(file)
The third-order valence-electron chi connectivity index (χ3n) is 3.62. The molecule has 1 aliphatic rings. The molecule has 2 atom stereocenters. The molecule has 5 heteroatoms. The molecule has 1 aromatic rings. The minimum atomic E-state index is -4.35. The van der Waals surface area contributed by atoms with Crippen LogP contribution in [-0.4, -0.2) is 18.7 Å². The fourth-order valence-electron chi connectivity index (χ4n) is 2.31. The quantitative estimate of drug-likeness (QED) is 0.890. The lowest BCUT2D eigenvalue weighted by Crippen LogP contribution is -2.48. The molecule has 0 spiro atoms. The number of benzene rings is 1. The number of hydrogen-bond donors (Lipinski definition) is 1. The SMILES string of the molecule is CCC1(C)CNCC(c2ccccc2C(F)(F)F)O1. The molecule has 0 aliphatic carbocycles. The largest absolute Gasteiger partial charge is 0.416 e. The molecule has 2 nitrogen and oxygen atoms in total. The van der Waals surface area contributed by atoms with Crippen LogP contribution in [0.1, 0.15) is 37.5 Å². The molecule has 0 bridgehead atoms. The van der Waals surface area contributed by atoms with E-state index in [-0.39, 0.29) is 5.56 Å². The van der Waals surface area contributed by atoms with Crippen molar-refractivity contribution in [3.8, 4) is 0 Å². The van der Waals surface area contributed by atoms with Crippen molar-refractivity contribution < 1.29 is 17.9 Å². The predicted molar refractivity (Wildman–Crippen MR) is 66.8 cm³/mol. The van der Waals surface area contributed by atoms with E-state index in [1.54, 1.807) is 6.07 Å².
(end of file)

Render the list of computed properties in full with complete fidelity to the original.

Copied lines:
The third-order valence-electron chi connectivity index (χ3n) is 3.62. The molecule has 1 aliphatic rings. The molecule has 2 atom stereocenters. The molecule has 5 heteroatoms. The molecule has 1 aromatic rings. The minimum atomic E-state index is -4.35. The van der Waals surface area contributed by atoms with Crippen LogP contribution in [-0.4, -0.2) is 18.7 Å². The fourth-order valence-electron chi connectivity index (χ4n) is 2.31. The quantitative estimate of drug-likeness (QED) is 0.890. The lowest BCUT2D eigenvalue weighted by Crippen LogP contribution is -2.48. The molecule has 0 spiro atoms. The number of benzene rings is 1. The number of hydrogen-bond donors (Lipinski definition) is 1. The SMILES string of the molecule is CCC1(C)CNCC(c2ccccc2C(F)(F)F)O1. The molecule has 0 aliphatic carbocycles. The largest absolute Gasteiger partial charge is 0.416 e. The molecule has 2 nitrogen and oxygen atoms in total. The van der Waals surface area contributed by atoms with Crippen LogP contribution in [0.1, 0.15) is 37.5 Å². The molecule has 0 bridgehead atoms. The van der Waals surface area contributed by atoms with E-state index in [-0.39, 0.29) is 5.56 Å². The van der Waals surface area contributed by atoms with Crippen molar-refractivity contribution in [3.8, 4) is 0 Å². The van der Waals surface area contributed by atoms with Crippen molar-refractivity contribution < 1.29 is 17.9 Å². The predicted molar refractivity (Wildman–Crippen MR) is 66.8 cm³/mol. The van der Waals surface area contributed by atoms with E-state index in [1.54, 1.807) is 6.07 Å².